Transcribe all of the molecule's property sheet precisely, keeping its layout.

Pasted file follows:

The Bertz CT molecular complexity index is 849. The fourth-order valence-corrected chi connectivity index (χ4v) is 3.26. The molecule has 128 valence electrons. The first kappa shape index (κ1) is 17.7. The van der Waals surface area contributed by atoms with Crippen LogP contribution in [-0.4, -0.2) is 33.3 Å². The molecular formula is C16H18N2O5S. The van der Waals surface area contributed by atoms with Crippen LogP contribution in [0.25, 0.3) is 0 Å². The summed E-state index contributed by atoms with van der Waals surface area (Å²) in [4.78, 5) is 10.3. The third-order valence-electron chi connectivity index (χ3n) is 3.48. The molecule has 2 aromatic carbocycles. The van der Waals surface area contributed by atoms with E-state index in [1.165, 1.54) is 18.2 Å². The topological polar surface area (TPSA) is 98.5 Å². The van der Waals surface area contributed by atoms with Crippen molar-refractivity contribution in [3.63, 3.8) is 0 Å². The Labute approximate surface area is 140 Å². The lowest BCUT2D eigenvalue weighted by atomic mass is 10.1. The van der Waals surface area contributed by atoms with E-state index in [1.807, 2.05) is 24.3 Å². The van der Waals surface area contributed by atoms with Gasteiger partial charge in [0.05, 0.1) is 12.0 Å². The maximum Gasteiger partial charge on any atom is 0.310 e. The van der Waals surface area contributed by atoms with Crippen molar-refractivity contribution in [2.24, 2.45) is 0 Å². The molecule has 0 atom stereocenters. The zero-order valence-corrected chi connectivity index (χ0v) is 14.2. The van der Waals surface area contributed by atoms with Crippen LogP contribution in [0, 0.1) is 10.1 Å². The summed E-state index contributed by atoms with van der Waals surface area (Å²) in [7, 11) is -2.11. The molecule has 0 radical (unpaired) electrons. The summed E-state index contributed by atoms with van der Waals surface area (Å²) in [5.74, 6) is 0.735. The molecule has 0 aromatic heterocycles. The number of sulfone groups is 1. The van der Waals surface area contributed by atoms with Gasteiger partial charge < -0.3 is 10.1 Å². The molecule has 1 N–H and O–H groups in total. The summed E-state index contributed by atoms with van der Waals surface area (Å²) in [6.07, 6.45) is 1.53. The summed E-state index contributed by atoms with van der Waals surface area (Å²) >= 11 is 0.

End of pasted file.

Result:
The Bertz CT molecular complexity index is 849. The fourth-order valence-corrected chi connectivity index (χ4v) is 3.26. The molecule has 128 valence electrons. The first kappa shape index (κ1) is 17.7. The van der Waals surface area contributed by atoms with Crippen LogP contribution in [-0.4, -0.2) is 33.3 Å². The molecular formula is C16H18N2O5S. The van der Waals surface area contributed by atoms with Crippen LogP contribution in [0.25, 0.3) is 0 Å². The summed E-state index contributed by atoms with van der Waals surface area (Å²) in [4.78, 5) is 10.3. The third-order valence-electron chi connectivity index (χ3n) is 3.48. The molecule has 2 aromatic carbocycles. The van der Waals surface area contributed by atoms with E-state index in [1.165, 1.54) is 18.2 Å². The topological polar surface area (TPSA) is 98.5 Å². The van der Waals surface area contributed by atoms with Crippen molar-refractivity contribution in [3.63, 3.8) is 0 Å². The Labute approximate surface area is 140 Å². The lowest BCUT2D eigenvalue weighted by atomic mass is 10.1. The van der Waals surface area contributed by atoms with E-state index in [1.807, 2.05) is 24.3 Å². The van der Waals surface area contributed by atoms with Gasteiger partial charge in [0.05, 0.1) is 12.0 Å². The maximum Gasteiger partial charge on any atom is 0.310 e. The van der Waals surface area contributed by atoms with Crippen molar-refractivity contribution in [2.24, 2.45) is 0 Å². The molecule has 0 atom stereocenters. The zero-order valence-corrected chi connectivity index (χ0v) is 14.2. The van der Waals surface area contributed by atoms with Crippen LogP contribution in [0, 0.1) is 10.1 Å². The summed E-state index contributed by atoms with van der Waals surface area (Å²) in [7, 11) is -2.11. The molecule has 0 radical (unpaired) electrons. The summed E-state index contributed by atoms with van der Waals surface area (Å²) in [5.74, 6) is 0.735. The molecule has 0 aromatic heterocycles. The number of sulfone groups is 1. The van der Waals surface area contributed by atoms with Gasteiger partial charge < -0.3 is 10.1 Å². The molecule has 1 N–H and O–H groups in total. The summed E-state index contributed by atoms with van der Waals surface area (Å²) in [6.07, 6.45) is 1.53. The summed E-state index contributed by atoms with van der Waals surface area (Å²) >= 11 is 0.